The Kinks Begin a Retrospective Journey

The Kinks Begin a Retrospective <em> Journey </em>

Written by Frank Doris

I’m going to say this right up front: I consider the Kinks’ Ray Davies to be the greatest pop/rock songwriter of all time. Yep, I know I’m putting him at the top of a list of luminaries including Dylan, Joni, John and Paul, Leonard and others, but I find Davies to be the most incisive, poignant and profound observer of the human condition of anyone. In my opinion, he gets to the heart of what it’s like to live life on this planet like no one else.

Raymond Douglas Davies was already nostalgic for a bygone British era when he was still a young man, alternating between joyful rockers like “All Day and All of the Night” with wistful longings for better days in songs like…well, entire albums like 1968’s The Kinks Are the Village Green Preservation Society and 1969’s Arthur (Or the Decline and Fall of the British Empire). Consider “Shangri-La,” a bittersweet vignette of what it was like to be a middle-aged, middle-class man in 1960s England:

“Put on your slippers and sit by the fire
You’ve reached your top and you just can’t get any higher
You’re in your place and you know where you are
In your Shangri-La”

Or take the landmark 1967 “Waterloo Sunset,” which I consider to be the single greatest rock/pop song ever written. It’s the story of someone watching and reflecting on two lovers, their lives, and his and their dreams:

“But I don’t feel afraid
As long as I gaze on
Waterloo sunset
I am in paradise”

This song not only has deep personal resonance for me, but for many others: “Waterloo Sunset” reached Number 2 on the British charts, and is number 14 on Rolling Stone’s 500 Greatest Songs of All Time list. It’s one of the favorite songs of Copper’s Jay Jay French and his daughter – at her wedding it was the song for their father/daughter dance.

Both of these and many more are included on a new Kinks anthology, The Journey, Part 1. There have already been a countless number of Kinks greatest hits and retrospective albums (any serious Kinks fan will be familiar with the indispensable The Kink Kronikles) so why another? Available on streaming, CD and a 2-LP set, The Journey – Part 1 does contain a varied selection of hits, album tracks and rarities, but its real claim to fame is that it’s organized thematically, into four parts (which neatly coincide with the four sides of the LP set), grouped as follows in the back cover notes:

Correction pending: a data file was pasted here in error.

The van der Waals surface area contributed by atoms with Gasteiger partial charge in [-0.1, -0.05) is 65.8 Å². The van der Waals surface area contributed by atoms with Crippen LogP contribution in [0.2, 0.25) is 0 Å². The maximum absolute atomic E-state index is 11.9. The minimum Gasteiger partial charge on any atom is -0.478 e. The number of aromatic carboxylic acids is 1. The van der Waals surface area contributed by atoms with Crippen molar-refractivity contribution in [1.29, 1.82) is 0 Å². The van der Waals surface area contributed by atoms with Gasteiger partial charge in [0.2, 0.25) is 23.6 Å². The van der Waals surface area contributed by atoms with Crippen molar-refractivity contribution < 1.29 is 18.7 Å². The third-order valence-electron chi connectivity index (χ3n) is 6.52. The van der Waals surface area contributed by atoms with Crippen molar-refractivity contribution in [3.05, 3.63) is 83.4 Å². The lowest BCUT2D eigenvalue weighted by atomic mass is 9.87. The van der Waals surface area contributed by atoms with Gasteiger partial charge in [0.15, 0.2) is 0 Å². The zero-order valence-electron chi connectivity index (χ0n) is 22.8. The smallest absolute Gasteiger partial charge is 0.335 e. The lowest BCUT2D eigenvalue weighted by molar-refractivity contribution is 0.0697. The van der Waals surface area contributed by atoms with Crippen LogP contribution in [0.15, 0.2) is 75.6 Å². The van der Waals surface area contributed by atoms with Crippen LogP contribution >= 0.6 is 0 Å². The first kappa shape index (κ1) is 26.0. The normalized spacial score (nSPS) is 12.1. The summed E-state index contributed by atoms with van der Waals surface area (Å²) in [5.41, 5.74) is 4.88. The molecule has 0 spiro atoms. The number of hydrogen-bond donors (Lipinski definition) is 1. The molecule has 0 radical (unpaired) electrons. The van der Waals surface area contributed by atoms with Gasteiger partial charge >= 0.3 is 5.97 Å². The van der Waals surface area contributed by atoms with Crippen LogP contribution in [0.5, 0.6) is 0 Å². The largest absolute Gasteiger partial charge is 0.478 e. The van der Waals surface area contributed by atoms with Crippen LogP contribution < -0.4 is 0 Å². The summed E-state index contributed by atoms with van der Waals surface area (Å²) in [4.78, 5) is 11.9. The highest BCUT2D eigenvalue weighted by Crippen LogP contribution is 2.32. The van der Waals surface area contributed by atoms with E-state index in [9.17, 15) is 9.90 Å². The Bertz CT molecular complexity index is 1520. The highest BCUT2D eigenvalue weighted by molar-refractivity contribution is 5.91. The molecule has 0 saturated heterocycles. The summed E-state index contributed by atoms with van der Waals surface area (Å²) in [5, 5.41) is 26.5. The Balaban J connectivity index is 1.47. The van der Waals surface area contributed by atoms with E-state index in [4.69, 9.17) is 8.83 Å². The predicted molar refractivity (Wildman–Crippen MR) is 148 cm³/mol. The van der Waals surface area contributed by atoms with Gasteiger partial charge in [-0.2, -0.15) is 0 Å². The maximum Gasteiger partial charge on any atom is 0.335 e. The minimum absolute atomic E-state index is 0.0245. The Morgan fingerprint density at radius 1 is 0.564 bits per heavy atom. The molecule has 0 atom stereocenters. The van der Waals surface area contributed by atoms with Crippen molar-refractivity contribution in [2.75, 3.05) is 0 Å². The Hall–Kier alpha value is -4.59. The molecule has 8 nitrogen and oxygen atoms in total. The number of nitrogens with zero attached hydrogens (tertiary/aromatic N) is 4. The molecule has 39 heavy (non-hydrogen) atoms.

Side 1: Songs about becoming a man, the search for adventure, finding an identity and a girl.
Side 2: Songs of ambition achieved, bitter taste of success, loss of friends, the past comes back and bites you in the back-side.
Side 3: Days and nights of a lost soul, songs of regret and reflection of happier times.
Side 4: A new start, a new love, but have you really changed? Still haunted by the quest and the girl.

Just listing some of the tracks on The Journey – Part 1 will send shivers up any dyed-in-the-wool Kinks konnoisseur’s spine: “Who’ll Be the Next in Line,” She’s Got Everything,” “Do You Remember Walter?”, “Stop Your Sobbing,” “Days,” “Where Have All the Good Times Gone,” “Celluloid Heroes,” “This is Where I Belong” to name a few. Along with hits like “You Really Got Me” and “Tired of Waiting for You,” there are B-sides and deep cuts like “It’s All Right” and “Too Much on My Mind.” While Ray has always been the principal songwriter, brother Dave has contributed some glittering gems to the Kinks canon, and the magnificent “Death of a Clown,” “Mindless Child of Motherhood,” and “Strangers” are among those included here. The Kinks’ stylistic influences include rock, pop, music hall, R&B, and so much more.